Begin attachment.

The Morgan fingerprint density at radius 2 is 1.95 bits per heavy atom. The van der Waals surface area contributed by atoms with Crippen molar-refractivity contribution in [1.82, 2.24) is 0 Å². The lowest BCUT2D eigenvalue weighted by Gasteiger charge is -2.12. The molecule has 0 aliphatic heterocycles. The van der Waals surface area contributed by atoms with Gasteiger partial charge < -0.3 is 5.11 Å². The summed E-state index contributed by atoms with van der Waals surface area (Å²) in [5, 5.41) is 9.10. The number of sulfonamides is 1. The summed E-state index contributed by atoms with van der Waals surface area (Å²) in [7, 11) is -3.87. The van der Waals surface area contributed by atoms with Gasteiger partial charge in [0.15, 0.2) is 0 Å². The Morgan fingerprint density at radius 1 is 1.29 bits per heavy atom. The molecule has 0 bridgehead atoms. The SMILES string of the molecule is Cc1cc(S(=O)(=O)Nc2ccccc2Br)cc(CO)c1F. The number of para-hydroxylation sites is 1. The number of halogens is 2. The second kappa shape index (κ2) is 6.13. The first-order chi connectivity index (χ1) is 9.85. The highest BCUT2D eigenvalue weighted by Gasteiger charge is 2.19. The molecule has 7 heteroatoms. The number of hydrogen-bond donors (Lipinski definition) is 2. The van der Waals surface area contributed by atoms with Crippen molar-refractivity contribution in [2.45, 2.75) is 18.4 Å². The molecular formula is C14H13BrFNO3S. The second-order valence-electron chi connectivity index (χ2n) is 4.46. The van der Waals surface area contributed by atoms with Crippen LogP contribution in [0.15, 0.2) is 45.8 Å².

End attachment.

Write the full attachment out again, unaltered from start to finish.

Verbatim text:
The Morgan fingerprint density at radius 2 is 1.95 bits per heavy atom. The van der Waals surface area contributed by atoms with Crippen molar-refractivity contribution in [1.82, 2.24) is 0 Å². The lowest BCUT2D eigenvalue weighted by Gasteiger charge is -2.12. The molecule has 0 aliphatic heterocycles. The van der Waals surface area contributed by atoms with Gasteiger partial charge < -0.3 is 5.11 Å². The summed E-state index contributed by atoms with van der Waals surface area (Å²) in [5, 5.41) is 9.10. The number of sulfonamides is 1. The summed E-state index contributed by atoms with van der Waals surface area (Å²) in [7, 11) is -3.87. The van der Waals surface area contributed by atoms with Gasteiger partial charge in [0.15, 0.2) is 0 Å². The Morgan fingerprint density at radius 1 is 1.29 bits per heavy atom. The molecule has 0 bridgehead atoms. The SMILES string of the molecule is Cc1cc(S(=O)(=O)Nc2ccccc2Br)cc(CO)c1F. The number of para-hydroxylation sites is 1. The number of halogens is 2. The second kappa shape index (κ2) is 6.13. The first-order chi connectivity index (χ1) is 9.85. The highest BCUT2D eigenvalue weighted by Gasteiger charge is 2.19. The molecule has 7 heteroatoms. The number of hydrogen-bond donors (Lipinski definition) is 2. The van der Waals surface area contributed by atoms with Crippen molar-refractivity contribution in [2.45, 2.75) is 18.4 Å². The molecular formula is C14H13BrFNO3S. The second-order valence-electron chi connectivity index (χ2n) is 4.46. The van der Waals surface area contributed by atoms with Crippen LogP contribution in [0.15, 0.2) is 45.8 Å².